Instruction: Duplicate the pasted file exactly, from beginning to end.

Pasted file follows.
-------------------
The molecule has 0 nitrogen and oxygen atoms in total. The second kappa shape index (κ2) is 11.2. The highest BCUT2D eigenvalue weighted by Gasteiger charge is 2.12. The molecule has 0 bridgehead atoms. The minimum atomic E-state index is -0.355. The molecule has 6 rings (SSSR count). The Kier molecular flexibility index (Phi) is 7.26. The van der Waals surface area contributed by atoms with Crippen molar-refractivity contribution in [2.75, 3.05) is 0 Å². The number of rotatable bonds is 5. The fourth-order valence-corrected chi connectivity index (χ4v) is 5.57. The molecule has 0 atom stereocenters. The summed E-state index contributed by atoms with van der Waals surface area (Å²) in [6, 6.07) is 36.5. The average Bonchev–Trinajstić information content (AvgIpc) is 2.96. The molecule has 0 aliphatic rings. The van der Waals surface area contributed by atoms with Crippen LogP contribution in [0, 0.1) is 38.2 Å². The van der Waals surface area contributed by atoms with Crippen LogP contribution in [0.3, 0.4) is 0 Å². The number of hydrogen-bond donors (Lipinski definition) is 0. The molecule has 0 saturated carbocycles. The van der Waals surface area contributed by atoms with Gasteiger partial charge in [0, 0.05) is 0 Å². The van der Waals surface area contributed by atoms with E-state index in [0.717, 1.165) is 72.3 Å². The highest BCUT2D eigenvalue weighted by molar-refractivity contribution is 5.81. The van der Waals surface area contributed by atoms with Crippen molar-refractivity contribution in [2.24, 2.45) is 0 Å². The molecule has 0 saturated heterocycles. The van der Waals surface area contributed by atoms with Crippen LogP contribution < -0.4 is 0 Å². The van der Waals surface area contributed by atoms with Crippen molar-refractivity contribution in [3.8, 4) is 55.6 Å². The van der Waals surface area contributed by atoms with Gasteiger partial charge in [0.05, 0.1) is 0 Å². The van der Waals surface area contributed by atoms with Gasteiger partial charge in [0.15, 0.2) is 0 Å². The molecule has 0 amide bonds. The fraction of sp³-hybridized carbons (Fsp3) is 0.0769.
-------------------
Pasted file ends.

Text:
The molecule has 0 nitrogen and oxygen atoms in total. The second kappa shape index (κ2) is 11.2. The highest BCUT2D eigenvalue weighted by Gasteiger charge is 2.12. The molecule has 0 bridgehead atoms. The minimum atomic E-state index is -0.355. The molecule has 6 rings (SSSR count). The Kier molecular flexibility index (Phi) is 7.26. The van der Waals surface area contributed by atoms with Crippen molar-refractivity contribution in [2.75, 3.05) is 0 Å². The number of rotatable bonds is 5. The fourth-order valence-corrected chi connectivity index (χ4v) is 5.57. The molecule has 0 atom stereocenters. The summed E-state index contributed by atoms with van der Waals surface area (Å²) in [6, 6.07) is 36.5. The average Bonchev–Trinajstić information content (AvgIpc) is 2.96. The molecule has 0 aliphatic rings. The van der Waals surface area contributed by atoms with Crippen LogP contribution in [0, 0.1) is 38.2 Å². The van der Waals surface area contributed by atoms with Crippen LogP contribution in [0.3, 0.4) is 0 Å². The number of hydrogen-bond donors (Lipinski definition) is 0. The molecule has 0 saturated carbocycles. The van der Waals surface area contributed by atoms with Gasteiger partial charge in [0, 0.05) is 0 Å². The van der Waals surface area contributed by atoms with E-state index in [0.717, 1.165) is 72.3 Å². The highest BCUT2D eigenvalue weighted by molar-refractivity contribution is 5.81. The van der Waals surface area contributed by atoms with Crippen molar-refractivity contribution in [2.24, 2.45) is 0 Å². The molecule has 0 saturated heterocycles. The van der Waals surface area contributed by atoms with Crippen LogP contribution < -0.4 is 0 Å². The van der Waals surface area contributed by atoms with Crippen molar-refractivity contribution in [3.8, 4) is 55.6 Å². The van der Waals surface area contributed by atoms with Gasteiger partial charge in [0.05, 0.1) is 0 Å². The van der Waals surface area contributed by atoms with Gasteiger partial charge in [0.15, 0.2) is 0 Å². The molecule has 0 amide bonds. The fraction of sp³-hybridized carbons (Fsp3) is 0.0769.